The country’s dams have become significantly safer since Sept. 11, 2001, but the gates holding back the nation’s largest reservoirs remain vulnerable to terrorist attack, a new federally commission study said.
Nationwide, water managers at the U.S. Bureau of Reclamation who monitor water and power flow at the dams are disconnected from the security teams and law enforcement officials protecting them, according to the National Research Institute study released this week.
Better communication is crucial, the study said.
”The cultures of two ends of that pipeline are very different,” said John Christian, a consulting engineer from Massachusetts who supervised the Bureau of Reclamation-commissioned study.
Better security plans are needed to meet realistic, site-specific threats at the Bureau of Reclamation’s 479 dams and dikes, the study says.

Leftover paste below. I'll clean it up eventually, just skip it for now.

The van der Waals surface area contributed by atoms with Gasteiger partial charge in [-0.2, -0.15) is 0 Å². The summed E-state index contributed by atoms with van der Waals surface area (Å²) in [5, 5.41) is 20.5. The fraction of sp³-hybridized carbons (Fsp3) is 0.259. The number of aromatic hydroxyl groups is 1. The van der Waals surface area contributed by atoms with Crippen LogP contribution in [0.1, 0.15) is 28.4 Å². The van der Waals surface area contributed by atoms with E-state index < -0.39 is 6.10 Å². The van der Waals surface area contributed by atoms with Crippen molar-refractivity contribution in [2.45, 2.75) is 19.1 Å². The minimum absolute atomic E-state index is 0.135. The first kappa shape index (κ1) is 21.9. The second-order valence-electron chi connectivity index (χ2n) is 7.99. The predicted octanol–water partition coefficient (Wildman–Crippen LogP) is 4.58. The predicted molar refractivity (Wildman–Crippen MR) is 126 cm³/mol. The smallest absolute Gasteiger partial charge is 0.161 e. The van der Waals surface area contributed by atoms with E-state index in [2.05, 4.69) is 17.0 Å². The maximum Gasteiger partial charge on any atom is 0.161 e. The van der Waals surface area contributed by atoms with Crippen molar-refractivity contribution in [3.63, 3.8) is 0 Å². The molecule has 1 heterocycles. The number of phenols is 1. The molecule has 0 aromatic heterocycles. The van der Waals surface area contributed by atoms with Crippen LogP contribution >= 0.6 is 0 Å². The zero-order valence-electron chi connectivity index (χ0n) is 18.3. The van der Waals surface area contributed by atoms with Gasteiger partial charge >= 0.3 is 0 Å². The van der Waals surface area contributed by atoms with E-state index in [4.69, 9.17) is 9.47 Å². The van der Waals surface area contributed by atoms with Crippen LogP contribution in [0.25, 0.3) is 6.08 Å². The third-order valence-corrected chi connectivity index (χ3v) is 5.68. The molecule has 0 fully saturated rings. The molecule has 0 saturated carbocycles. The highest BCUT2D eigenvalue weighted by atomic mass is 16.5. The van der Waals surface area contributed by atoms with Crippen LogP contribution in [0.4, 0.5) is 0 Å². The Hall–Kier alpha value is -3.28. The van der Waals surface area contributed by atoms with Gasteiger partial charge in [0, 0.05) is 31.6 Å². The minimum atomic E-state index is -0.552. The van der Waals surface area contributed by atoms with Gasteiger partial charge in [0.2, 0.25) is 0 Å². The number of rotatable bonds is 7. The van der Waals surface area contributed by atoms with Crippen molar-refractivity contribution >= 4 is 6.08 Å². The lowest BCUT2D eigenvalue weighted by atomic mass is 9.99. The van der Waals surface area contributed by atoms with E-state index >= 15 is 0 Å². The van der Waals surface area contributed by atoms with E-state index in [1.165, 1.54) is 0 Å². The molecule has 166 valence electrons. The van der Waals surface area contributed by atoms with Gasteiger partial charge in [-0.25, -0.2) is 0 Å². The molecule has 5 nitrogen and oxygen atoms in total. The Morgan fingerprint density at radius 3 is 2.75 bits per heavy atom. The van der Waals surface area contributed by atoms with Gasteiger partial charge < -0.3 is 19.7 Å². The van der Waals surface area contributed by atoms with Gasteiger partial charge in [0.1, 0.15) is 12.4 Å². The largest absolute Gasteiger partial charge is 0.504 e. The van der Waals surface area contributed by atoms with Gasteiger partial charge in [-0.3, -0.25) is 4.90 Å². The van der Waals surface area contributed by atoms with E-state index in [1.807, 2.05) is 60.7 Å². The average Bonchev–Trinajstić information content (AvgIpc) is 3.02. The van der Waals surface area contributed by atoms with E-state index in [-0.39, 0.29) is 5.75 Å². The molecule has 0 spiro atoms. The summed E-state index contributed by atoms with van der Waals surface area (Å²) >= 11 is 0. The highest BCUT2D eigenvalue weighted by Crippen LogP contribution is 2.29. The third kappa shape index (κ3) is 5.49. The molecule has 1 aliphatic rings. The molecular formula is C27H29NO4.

Although roads have been closed, cameras powered up and fences erected since Sept. 11, the dams’ security appeared ”brittle” and ”lacking in depth,” with officials having planned only for a certain amount of ”threat scenarios,” the study found.
For example, there were no plans for the possibility of an employee attacking a dam.
The chain of command during an attack also is unclear, and what security procedures that are in place are not well understood by Reclamation officials, the study found.
Christian said there also is confusion about who is authorized to use deadly force during an attack, since many of the dams are protected by private security teams.
Few specifics were given about problems at each of the five ”critical infrastructure” dams — Hoover, Grand Coulee, Folsom, Shasta, and Glen Canyon — that were surveyed by the researchers earlier in the year.